Comedian-in-Chief Barack Obama sprinkled a heavy dose of humor in his White House welcome of Canadian Prime Minister Justin Trudeau on Thursday morning.
Mr. Obama opened his remarks by noting that Trudeau's trip is the first official visit by a Canadian prime minister in nearly 20 years.
"It's about time, eh?" he said.
The president also gave a nod to the Canadians that Americans encounter in their everyday lives, saying jokingly "they sneak up on you."
While the two neighboring countries have had a friendly relationship over the years, according to the president, "there's some things we will probably never agree on."
He ticked them off: "Who's beer is better. Who's better at hockey."
The last statement drew some boos from the audience.
"Where's the Stanley Cup right now?" the president questioned in response. "I'm sorry, is it in my hometown with the Chicago Blackhawks?"
But Mr. Obama was not alone in poking fun at the two nations' hockey competition.
When Trudeau spoke, he got a few jabs in as well.
"Speaking of exports, we know with certainty that there's a high demand for Canadian goods down here," the prime minister said. "The few that come to mind that President Obama just rightly recognized as being extraordinary contributors to the American success story is Jonathan Toews ...Duncan Keith and Patrick Sharp of the Chicago Blackhawks."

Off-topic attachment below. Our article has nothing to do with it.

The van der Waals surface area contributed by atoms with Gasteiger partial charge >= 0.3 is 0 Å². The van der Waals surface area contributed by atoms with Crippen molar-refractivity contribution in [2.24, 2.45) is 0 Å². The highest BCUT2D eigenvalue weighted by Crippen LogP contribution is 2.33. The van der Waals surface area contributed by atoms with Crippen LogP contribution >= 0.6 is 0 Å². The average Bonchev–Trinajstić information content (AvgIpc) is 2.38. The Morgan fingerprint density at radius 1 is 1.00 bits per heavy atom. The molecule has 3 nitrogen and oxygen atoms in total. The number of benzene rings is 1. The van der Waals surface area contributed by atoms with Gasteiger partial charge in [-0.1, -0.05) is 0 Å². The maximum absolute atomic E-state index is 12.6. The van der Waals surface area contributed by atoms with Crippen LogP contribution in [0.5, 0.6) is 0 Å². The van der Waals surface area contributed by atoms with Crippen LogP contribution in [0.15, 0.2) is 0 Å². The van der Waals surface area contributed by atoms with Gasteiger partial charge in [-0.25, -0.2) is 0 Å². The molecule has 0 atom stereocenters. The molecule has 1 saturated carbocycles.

Mr. Obama and Trudeau, who is in Washington, D.C. for an official State dinner, also recommitted their two countries to expanding their climate change efforts.
The two North American leaders pledged to take a "leadership role internationally in the low-carbon global economy over the coming decades," according to a joint statement Thursday.
The White House unveiled a new effort Thursday to regulate methane emissions from oil and gas facilities, which EPA chief Gina McCarthy has said were "upwards of 20 times more potent than carbon dioxide in warming the planet."
The heads of state also promised to do more in preserving Arctic biodiversity and committed once more to agreements reached during last year's Paris climate talks.
"With this visit, I believe that the United States and Canada can do even more together," Mr. Obama said Thursday. "Even more to protect our countries and our communities -- especially in the Arctic -- from climate change, just as we acted together at Paris to reach the most ambitious agreement in history to fight climate change."